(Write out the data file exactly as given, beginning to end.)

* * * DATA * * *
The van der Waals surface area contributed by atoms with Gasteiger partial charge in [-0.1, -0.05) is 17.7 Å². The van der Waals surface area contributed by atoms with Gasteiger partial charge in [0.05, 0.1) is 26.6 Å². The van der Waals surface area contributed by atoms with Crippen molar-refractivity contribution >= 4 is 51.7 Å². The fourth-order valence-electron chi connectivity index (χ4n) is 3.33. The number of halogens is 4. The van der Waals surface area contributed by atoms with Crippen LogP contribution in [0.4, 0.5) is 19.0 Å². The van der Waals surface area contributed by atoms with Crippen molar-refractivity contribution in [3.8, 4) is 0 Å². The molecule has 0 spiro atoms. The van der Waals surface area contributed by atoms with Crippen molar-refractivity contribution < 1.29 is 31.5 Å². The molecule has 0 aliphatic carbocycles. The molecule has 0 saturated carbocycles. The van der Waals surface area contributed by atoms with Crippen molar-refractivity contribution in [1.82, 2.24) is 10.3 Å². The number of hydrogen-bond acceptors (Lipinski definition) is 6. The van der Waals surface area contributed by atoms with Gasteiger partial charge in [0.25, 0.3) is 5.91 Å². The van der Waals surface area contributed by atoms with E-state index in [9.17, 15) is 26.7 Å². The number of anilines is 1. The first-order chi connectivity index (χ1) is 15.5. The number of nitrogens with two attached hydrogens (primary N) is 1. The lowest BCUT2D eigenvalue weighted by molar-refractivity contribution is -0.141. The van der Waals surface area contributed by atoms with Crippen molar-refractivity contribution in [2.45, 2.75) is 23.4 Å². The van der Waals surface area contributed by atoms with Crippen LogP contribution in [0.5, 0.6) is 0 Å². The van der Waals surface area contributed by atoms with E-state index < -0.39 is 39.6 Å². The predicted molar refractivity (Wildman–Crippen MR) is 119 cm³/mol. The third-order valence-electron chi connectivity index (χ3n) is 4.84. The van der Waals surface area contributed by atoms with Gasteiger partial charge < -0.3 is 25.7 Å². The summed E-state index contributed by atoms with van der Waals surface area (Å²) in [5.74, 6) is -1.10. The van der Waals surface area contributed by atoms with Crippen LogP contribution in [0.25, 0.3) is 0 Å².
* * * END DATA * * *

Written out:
The van der Waals surface area contributed by atoms with Gasteiger partial charge in [-0.1, -0.05) is 17.7 Å². The van der Waals surface area contributed by atoms with Gasteiger partial charge in [0.05, 0.1) is 26.6 Å². The van der Waals surface area contributed by atoms with Crippen molar-refractivity contribution >= 4 is 51.7 Å². The fourth-order valence-electron chi connectivity index (χ4n) is 3.33. The number of halogens is 4. The van der Waals surface area contributed by atoms with Crippen LogP contribution in [0.4, 0.5) is 19.0 Å². The van der Waals surface area contributed by atoms with Crippen molar-refractivity contribution in [3.8, 4) is 0 Å². The molecule has 0 spiro atoms. The van der Waals surface area contributed by atoms with Crippen molar-refractivity contribution < 1.29 is 31.5 Å². The molecule has 0 aliphatic carbocycles. The molecule has 0 saturated carbocycles. The van der Waals surface area contributed by atoms with Crippen molar-refractivity contribution in [1.82, 2.24) is 10.3 Å². The number of hydrogen-bond acceptors (Lipinski definition) is 6. The van der Waals surface area contributed by atoms with Gasteiger partial charge in [0.25, 0.3) is 5.91 Å². The van der Waals surface area contributed by atoms with E-state index in [9.17, 15) is 26.7 Å². The number of anilines is 1. The first-order chi connectivity index (χ1) is 15.5. The number of nitrogens with two attached hydrogens (primary N) is 1. The lowest BCUT2D eigenvalue weighted by molar-refractivity contribution is -0.141. The van der Waals surface area contributed by atoms with Crippen molar-refractivity contribution in [2.45, 2.75) is 23.4 Å². The van der Waals surface area contributed by atoms with Crippen LogP contribution in [0.5, 0.6) is 0 Å². The van der Waals surface area contributed by atoms with E-state index < -0.39 is 39.6 Å². The predicted molar refractivity (Wildman–Crippen MR) is 119 cm³/mol. The third-order valence-electron chi connectivity index (χ3n) is 4.84. The van der Waals surface area contributed by atoms with Gasteiger partial charge < -0.3 is 25.7 Å². The summed E-state index contributed by atoms with van der Waals surface area (Å²) in [5.74, 6) is -1.10. The van der Waals surface area contributed by atoms with Crippen LogP contribution in [0.25, 0.3) is 0 Å².